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When the Federal Reserve meets, we all have questions: What does it mean to me? Will my mortgage rate go up or down? Is this a good time to refinance? Bankrate is here to help. We’ve looked at five categories — mortgages, home equity loans, auto loans, credit cards and certificates of deposit — to determine if the Fed’s moves made you a winner or a loser. Here’s a look at mortgages:
Winner: Home shoppers in no hurry
The Federal Reserve’s decision to leave the federal funds rate unchanged is unlikely to dramatically impact mortgage rates over the short term.
Although mortgage rates have climbed in recent weeks, they are likely to remain relatively steady throughout the rest of the year, according to Richard DeKaser, chief economist for National City Corp.
That may provide some reassurance to potential buyers who might feel rushed into buying because they fear a sudden spike in borrowing costs.
Bob Walters, chief economist at Quicken Loans, also believes mortgage rates will stay low if the economy remains weak and the housing market continues to crumble. That combination should keep long-term rates — and mortgage rates — in check, he says.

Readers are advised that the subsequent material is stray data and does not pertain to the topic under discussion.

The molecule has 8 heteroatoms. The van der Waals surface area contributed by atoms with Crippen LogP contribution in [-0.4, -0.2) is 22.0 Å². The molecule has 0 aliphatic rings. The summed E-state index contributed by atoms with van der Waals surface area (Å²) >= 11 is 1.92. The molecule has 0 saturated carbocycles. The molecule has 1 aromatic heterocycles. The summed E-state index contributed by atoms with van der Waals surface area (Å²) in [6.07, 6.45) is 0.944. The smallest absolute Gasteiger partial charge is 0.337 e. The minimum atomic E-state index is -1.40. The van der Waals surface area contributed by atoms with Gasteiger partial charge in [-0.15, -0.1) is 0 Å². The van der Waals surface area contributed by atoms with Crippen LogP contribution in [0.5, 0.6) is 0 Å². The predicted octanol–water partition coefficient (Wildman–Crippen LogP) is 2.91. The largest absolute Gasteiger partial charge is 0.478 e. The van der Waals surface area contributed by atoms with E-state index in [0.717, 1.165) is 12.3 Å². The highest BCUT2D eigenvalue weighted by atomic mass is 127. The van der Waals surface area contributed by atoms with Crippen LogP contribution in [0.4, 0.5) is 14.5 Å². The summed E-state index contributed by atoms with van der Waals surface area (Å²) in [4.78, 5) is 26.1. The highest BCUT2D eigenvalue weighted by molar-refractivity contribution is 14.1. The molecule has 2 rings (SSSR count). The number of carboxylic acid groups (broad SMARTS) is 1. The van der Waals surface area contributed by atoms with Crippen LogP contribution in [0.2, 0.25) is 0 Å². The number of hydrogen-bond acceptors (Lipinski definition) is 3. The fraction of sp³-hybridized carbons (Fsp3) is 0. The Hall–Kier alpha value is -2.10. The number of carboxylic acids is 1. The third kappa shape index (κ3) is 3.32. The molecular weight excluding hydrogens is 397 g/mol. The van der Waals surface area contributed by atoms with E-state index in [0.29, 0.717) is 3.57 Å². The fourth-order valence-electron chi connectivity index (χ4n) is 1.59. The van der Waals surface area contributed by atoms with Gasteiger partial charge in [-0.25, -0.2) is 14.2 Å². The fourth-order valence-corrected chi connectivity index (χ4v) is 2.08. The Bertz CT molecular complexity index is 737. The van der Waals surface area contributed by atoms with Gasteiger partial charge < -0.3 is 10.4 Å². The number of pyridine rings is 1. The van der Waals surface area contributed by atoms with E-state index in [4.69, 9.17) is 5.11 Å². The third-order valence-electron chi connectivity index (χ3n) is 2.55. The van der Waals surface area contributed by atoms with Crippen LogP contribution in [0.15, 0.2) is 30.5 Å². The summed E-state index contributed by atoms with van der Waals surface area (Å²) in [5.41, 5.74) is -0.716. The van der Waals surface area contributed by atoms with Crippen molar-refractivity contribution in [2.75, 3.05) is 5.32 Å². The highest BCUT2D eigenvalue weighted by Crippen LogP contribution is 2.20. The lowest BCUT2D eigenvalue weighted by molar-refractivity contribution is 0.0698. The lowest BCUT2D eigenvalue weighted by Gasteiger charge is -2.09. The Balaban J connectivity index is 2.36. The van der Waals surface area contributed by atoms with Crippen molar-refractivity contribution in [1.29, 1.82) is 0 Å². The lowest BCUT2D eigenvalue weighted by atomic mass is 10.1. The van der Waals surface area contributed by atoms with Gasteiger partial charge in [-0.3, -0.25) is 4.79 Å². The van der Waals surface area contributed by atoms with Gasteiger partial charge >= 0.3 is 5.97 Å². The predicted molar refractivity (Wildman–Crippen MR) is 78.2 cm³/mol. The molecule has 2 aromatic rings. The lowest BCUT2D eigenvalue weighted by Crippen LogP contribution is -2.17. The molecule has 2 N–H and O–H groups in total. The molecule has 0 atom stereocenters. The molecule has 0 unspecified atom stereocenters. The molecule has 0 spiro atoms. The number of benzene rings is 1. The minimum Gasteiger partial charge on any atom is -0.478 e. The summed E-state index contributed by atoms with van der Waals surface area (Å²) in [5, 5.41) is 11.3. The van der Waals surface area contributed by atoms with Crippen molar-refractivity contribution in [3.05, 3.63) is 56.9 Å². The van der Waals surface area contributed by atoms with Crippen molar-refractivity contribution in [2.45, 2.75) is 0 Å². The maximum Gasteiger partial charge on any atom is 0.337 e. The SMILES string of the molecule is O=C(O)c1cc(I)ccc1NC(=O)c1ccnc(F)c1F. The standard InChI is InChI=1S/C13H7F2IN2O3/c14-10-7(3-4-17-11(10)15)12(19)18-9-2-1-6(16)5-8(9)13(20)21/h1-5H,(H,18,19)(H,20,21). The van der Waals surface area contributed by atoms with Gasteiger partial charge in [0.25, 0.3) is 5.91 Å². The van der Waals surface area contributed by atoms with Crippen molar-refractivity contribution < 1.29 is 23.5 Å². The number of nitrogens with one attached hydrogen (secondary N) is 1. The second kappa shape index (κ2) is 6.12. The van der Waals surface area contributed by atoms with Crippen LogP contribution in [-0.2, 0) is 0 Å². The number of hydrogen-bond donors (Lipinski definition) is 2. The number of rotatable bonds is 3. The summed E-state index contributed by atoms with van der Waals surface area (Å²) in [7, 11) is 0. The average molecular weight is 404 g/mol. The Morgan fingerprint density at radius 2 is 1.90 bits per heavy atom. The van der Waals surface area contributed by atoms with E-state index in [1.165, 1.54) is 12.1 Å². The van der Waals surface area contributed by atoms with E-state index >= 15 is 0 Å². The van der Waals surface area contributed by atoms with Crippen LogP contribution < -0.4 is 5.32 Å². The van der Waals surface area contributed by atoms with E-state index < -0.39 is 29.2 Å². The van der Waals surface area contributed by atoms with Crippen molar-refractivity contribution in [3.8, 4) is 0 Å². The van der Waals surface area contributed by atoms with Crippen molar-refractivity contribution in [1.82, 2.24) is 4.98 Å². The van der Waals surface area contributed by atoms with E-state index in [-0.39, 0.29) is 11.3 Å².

However, all bets are off if the economy surges unexpectedly.
“It’s kind of a little counterintuitive that the better things are, the higher rates will go and the worse things are, the lower rates will go,” Walters says. “But that’s the reality.”
Loser: People with poor finances
Someday, the credit crisis will be behind us. That will be good news for homebuyers trying to secure financing.
However, even after conditions improve, people with poor finances are likely to remain out in the cold — permanently.
“I think part of the underlying reality is that credit was simply too readily available at times in the past,” DeKaser says.
Now that lenders have been burned, they will be more cautious about issuing loans in the future. It is unlikely that people with poor credit or puny down payments will be able to borrow unless their finances improve dramatically.
“To those folks, I would discourage any expectations that we’re going to get back to the easy conditions of 2006 any time soon,” DeKaser says.
For the brave of heart, now might be a great time to purchase a new home. Prices continue to fall, and mortgage rates remain relatively low.
“While homes were above their intrinsic value back in ’05 and ’06, they are now in many areas well below their intrinsic value,” says Walters, of Quicken Loans.
In many markets — South Florida, the Inland Empire area of California, Las Vegas — there are screaming buys for homebuyers who make intelligent purchases.
“If you can buy them and hold them, you’re going to do OK,” Walters says.